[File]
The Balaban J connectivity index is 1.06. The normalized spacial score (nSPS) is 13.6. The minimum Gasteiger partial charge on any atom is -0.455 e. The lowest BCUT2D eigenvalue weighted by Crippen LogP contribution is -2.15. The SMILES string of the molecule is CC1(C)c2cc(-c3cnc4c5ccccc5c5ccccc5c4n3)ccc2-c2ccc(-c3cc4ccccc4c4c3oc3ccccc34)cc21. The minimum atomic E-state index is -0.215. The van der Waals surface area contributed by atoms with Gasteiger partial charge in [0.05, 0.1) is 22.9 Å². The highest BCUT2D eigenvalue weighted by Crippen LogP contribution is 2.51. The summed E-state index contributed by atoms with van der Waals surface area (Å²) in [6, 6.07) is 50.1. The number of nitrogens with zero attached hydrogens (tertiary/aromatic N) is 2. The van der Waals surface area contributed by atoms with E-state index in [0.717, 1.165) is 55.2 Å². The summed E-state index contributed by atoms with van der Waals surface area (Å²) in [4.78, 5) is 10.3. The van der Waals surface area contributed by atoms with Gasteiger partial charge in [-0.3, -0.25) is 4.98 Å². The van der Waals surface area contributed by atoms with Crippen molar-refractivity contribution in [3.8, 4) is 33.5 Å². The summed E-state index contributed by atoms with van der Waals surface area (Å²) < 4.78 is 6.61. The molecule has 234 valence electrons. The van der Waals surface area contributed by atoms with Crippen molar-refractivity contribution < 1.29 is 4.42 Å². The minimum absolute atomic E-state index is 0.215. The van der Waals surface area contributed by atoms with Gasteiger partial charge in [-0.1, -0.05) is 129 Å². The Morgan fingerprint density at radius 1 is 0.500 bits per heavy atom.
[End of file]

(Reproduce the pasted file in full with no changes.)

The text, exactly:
The Balaban J connectivity index is 1.06. The normalized spacial score (nSPS) is 13.6. The minimum Gasteiger partial charge on any atom is -0.455 e. The lowest BCUT2D eigenvalue weighted by Crippen LogP contribution is -2.15. The SMILES string of the molecule is CC1(C)c2cc(-c3cnc4c5ccccc5c5ccccc5c4n3)ccc2-c2ccc(-c3cc4ccccc4c4c3oc3ccccc34)cc21. The minimum atomic E-state index is -0.215. The van der Waals surface area contributed by atoms with Gasteiger partial charge in [0.05, 0.1) is 22.9 Å². The highest BCUT2D eigenvalue weighted by Crippen LogP contribution is 2.51. The summed E-state index contributed by atoms with van der Waals surface area (Å²) in [6, 6.07) is 50.1. The number of nitrogens with zero attached hydrogens (tertiary/aromatic N) is 2. The van der Waals surface area contributed by atoms with E-state index in [0.717, 1.165) is 55.2 Å². The summed E-state index contributed by atoms with van der Waals surface area (Å²) in [4.78, 5) is 10.3. The van der Waals surface area contributed by atoms with Gasteiger partial charge in [-0.3, -0.25) is 4.98 Å². The van der Waals surface area contributed by atoms with Crippen molar-refractivity contribution in [3.8, 4) is 33.5 Å². The summed E-state index contributed by atoms with van der Waals surface area (Å²) < 4.78 is 6.61. The molecule has 234 valence electrons. The van der Waals surface area contributed by atoms with Crippen molar-refractivity contribution < 1.29 is 4.42 Å². The minimum absolute atomic E-state index is 0.215. The van der Waals surface area contributed by atoms with Gasteiger partial charge in [-0.1, -0.05) is 129 Å². The Morgan fingerprint density at radius 1 is 0.500 bits per heavy atom.